The Hating Game by Sally Thorne | Rating: ★★★★☆ (4.5)
"Love and hate are visceral. Your stomach twists
at the thought of that person. The heart in your chest beats heavy and
bright, nearly visible through your flesh and clothes. Your appetite and
sleep are shredded. Every interaction spikes your blood with
adrenaline, and you're in the brink of fight or flight. Your body is
barely under your control. You're consumed, and it scares you."
I'll admit at the start I had quite a few reservations about The Hating Game. Despite its flaws (and some lackluster or questionable moments at the start), I found it to be an intriguing romance that was simple but without a doubt enjoyable. I'll be the first to tell you that I'm not typically a romantic book reader but 2017 has been the year for me to really give the genre (romance, erotica, NA, etc etc) a shot--Sally Thorne blew all of my expectations away with The Hating Game and has quickly captured my attention.
You should know: I had an incorrect vision of what the novel was going to be and when I finally (and maybe a bit reluctantly) gave into the hype, I was nearly positive I wouldn't enjoy it. A lot of readers will probably look first to the title and then to the description and think, 'Okay. This won't be for me. It's bound to be unhealthy, underwhelming and overhyped.' but it is actually none of those things. I genuinely loved the characters and the many mishaps that came with their inability to accept or even comprehend what they felt for one another. Lucy and Joshua have a typical co-worker's-that-don't-get-along connection that was filled with tension.
We know right from the start that The Hating Game is their story and it's filled with sexual tension, chemistry and an oddly endearing quality. You know how the story will end; how their connection will blossom from competitive co-workers to something more. I liked the mutual respect that grew from what at first seemed like contempt--I thought I was going to hate Joshua due to his snarky bits of attitude and general rudeness. But those traits didn't define him and I found myself relating to him a lot more than I'd care to admit.
What strikes me about The Hating Game is there is a hint of bitterness from the start that gives way to a lot of understanding and warmth. It's very much so your typical NA novel and is fueled by a lot of romance--and some steamy scenes that don't cross over into full blown smut--but it's also more than that. Lucy and Joshua are adorable and intelligent, sexy and silly. They're everything you could want from an office place romance and you will find yourself swooning, crying and laughing.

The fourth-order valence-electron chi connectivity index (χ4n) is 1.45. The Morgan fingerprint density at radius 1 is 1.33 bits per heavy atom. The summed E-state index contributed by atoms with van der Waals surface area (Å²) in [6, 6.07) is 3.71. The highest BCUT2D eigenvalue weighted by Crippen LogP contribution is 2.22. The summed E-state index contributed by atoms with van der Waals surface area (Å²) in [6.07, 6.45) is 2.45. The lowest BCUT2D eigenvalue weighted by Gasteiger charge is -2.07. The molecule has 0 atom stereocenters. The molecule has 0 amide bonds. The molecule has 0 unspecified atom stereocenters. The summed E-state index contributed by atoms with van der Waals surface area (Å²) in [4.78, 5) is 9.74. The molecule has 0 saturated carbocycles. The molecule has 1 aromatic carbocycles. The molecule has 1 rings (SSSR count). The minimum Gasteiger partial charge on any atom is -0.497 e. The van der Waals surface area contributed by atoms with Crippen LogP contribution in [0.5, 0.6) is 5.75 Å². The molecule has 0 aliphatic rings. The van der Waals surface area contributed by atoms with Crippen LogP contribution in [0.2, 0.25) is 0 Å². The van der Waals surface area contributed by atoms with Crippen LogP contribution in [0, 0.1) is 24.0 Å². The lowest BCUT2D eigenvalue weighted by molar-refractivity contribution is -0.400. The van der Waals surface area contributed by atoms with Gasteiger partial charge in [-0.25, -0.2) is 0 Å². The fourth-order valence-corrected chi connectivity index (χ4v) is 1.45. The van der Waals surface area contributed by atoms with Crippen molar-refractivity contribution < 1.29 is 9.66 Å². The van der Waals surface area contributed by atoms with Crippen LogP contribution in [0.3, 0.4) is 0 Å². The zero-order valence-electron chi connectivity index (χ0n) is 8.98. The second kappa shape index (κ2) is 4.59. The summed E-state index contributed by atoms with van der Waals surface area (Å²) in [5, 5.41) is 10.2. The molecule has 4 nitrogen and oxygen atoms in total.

Sometimes all at once.
I felt like I genuinely knew and understood these characters by the end and wanted only the best for them. They were both different kind of "protect them at all cost" characters and frankly, I adored watching them grow. My favourite scenes were all of their romantic ones and there's a hilarious scene that finds Lucy snapping (a surprising trait) at Joshua's father, which I may have read more than once. The Hating Game was chopped full of development that was satisfying and minor, romantic and silly. I can't stress enough how much heart was packed into the novel but it was definitely a delight to read.
The Hating Game takes familiar tropes and spins them around to fit the story in a new way. It shines in an overcrowded genre and will keep readers captivated by sheer chemistry and comedic timing. No doubt it will be a longtime favourite for many in the years that come.
I'm not going to lie to you: I misjudged the novel. But in all fairness, it did start off slow--which is why I knocked off half a star from my rating. I'm so very glad I gave it a chance because it didn't fail to make me smile and I would gladly read it again and again. I only wish that it had been longer--it was just too fun!